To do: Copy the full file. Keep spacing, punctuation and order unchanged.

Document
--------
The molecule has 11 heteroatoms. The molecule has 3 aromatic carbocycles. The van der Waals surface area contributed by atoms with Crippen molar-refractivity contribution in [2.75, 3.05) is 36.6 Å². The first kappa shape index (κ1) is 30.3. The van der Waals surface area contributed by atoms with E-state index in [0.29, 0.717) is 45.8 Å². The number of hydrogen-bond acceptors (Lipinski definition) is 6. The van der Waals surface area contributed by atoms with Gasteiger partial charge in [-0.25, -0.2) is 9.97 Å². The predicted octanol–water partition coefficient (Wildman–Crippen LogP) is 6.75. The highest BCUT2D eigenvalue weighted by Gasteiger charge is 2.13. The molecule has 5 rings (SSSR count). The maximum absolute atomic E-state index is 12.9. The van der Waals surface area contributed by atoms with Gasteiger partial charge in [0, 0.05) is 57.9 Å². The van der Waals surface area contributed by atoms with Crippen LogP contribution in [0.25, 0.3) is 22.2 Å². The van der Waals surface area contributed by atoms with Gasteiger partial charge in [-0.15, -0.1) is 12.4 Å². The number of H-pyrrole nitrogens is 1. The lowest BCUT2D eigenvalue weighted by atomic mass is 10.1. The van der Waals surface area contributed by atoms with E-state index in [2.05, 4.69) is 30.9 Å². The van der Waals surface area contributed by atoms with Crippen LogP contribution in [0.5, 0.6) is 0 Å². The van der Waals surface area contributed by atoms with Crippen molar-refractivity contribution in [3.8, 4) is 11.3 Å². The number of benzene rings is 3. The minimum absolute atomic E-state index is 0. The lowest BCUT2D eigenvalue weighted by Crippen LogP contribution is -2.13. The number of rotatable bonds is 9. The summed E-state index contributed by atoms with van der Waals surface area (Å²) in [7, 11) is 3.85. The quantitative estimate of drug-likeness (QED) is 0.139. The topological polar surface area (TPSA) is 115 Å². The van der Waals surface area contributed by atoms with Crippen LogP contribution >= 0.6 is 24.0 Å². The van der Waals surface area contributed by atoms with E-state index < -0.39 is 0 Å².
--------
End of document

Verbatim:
The molecule has 11 heteroatoms. The molecule has 3 aromatic carbocycles. The van der Waals surface area contributed by atoms with Crippen molar-refractivity contribution in [2.75, 3.05) is 36.6 Å². The first kappa shape index (κ1) is 30.3. The van der Waals surface area contributed by atoms with E-state index in [0.29, 0.717) is 45.8 Å². The number of hydrogen-bond acceptors (Lipinski definition) is 6. The van der Waals surface area contributed by atoms with Gasteiger partial charge in [-0.25, -0.2) is 9.97 Å². The predicted octanol–water partition coefficient (Wildman–Crippen LogP) is 6.75. The highest BCUT2D eigenvalue weighted by Gasteiger charge is 2.13. The molecule has 5 rings (SSSR count). The maximum absolute atomic E-state index is 12.9. The van der Waals surface area contributed by atoms with Gasteiger partial charge in [0, 0.05) is 57.9 Å². The van der Waals surface area contributed by atoms with Crippen LogP contribution in [0.25, 0.3) is 22.2 Å². The van der Waals surface area contributed by atoms with Gasteiger partial charge in [-0.15, -0.1) is 12.4 Å². The number of H-pyrrole nitrogens is 1. The lowest BCUT2D eigenvalue weighted by atomic mass is 10.1. The van der Waals surface area contributed by atoms with E-state index in [2.05, 4.69) is 30.9 Å². The van der Waals surface area contributed by atoms with Crippen LogP contribution in [0.5, 0.6) is 0 Å². The van der Waals surface area contributed by atoms with Crippen molar-refractivity contribution in [3.8, 4) is 11.3 Å². The number of benzene rings is 3. The minimum absolute atomic E-state index is 0. The lowest BCUT2D eigenvalue weighted by Crippen LogP contribution is -2.13. The number of rotatable bonds is 9. The summed E-state index contributed by atoms with van der Waals surface area (Å²) in [7, 11) is 3.85. The quantitative estimate of drug-likeness (QED) is 0.139. The topological polar surface area (TPSA) is 115 Å². The van der Waals surface area contributed by atoms with Crippen LogP contribution >= 0.6 is 24.0 Å². The van der Waals surface area contributed by atoms with E-state index < -0.39 is 0 Å².